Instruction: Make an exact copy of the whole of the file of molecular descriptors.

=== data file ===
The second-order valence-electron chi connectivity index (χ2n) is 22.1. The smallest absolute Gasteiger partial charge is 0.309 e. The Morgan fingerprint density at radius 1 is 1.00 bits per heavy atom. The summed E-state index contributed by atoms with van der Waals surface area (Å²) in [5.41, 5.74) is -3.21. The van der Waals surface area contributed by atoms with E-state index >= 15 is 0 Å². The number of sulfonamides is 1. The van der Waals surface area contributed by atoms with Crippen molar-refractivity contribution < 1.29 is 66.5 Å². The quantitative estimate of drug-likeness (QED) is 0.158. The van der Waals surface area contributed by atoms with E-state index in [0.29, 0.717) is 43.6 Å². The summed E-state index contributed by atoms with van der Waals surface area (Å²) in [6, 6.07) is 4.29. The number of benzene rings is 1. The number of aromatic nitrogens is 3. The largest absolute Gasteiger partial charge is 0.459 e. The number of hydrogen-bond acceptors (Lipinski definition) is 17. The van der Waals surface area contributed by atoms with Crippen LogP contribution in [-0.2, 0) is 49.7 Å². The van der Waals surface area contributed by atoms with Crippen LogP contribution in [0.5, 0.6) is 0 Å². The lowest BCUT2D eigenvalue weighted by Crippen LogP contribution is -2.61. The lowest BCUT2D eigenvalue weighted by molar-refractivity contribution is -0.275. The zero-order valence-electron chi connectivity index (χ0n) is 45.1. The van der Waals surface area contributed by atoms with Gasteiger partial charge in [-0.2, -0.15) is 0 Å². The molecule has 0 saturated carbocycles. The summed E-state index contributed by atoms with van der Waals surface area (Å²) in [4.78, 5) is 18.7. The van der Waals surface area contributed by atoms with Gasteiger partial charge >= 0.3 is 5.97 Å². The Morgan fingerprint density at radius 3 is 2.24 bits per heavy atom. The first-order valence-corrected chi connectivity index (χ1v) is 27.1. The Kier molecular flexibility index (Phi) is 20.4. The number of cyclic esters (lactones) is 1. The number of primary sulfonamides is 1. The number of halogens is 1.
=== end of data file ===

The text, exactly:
The second-order valence-electron chi connectivity index (χ2n) is 22.1. The smallest absolute Gasteiger partial charge is 0.309 e. The Morgan fingerprint density at radius 1 is 1.00 bits per heavy atom. The summed E-state index contributed by atoms with van der Waals surface area (Å²) in [5.41, 5.74) is -3.21. The van der Waals surface area contributed by atoms with E-state index >= 15 is 0 Å². The number of sulfonamides is 1. The van der Waals surface area contributed by atoms with Crippen molar-refractivity contribution < 1.29 is 66.5 Å². The quantitative estimate of drug-likeness (QED) is 0.158. The van der Waals surface area contributed by atoms with E-state index in [0.29, 0.717) is 43.6 Å². The summed E-state index contributed by atoms with van der Waals surface area (Å²) in [6, 6.07) is 4.29. The number of benzene rings is 1. The number of aromatic nitrogens is 3. The largest absolute Gasteiger partial charge is 0.459 e. The number of hydrogen-bond acceptors (Lipinski definition) is 17. The van der Waals surface area contributed by atoms with Crippen LogP contribution in [-0.2, 0) is 49.7 Å². The van der Waals surface area contributed by atoms with Crippen LogP contribution in [0.5, 0.6) is 0 Å². The lowest BCUT2D eigenvalue weighted by Crippen LogP contribution is -2.61. The lowest BCUT2D eigenvalue weighted by molar-refractivity contribution is -0.275. The zero-order valence-electron chi connectivity index (χ0n) is 45.1. The van der Waals surface area contributed by atoms with Gasteiger partial charge in [-0.2, -0.15) is 0 Å². The molecule has 0 saturated carbocycles. The summed E-state index contributed by atoms with van der Waals surface area (Å²) in [4.78, 5) is 18.7. The van der Waals surface area contributed by atoms with Gasteiger partial charge >= 0.3 is 5.97 Å². The Morgan fingerprint density at radius 3 is 2.24 bits per heavy atom. The first-order valence-corrected chi connectivity index (χ1v) is 27.1. The Kier molecular flexibility index (Phi) is 20.4. The number of cyclic esters (lactones) is 1. The number of primary sulfonamides is 1. The number of halogens is 1.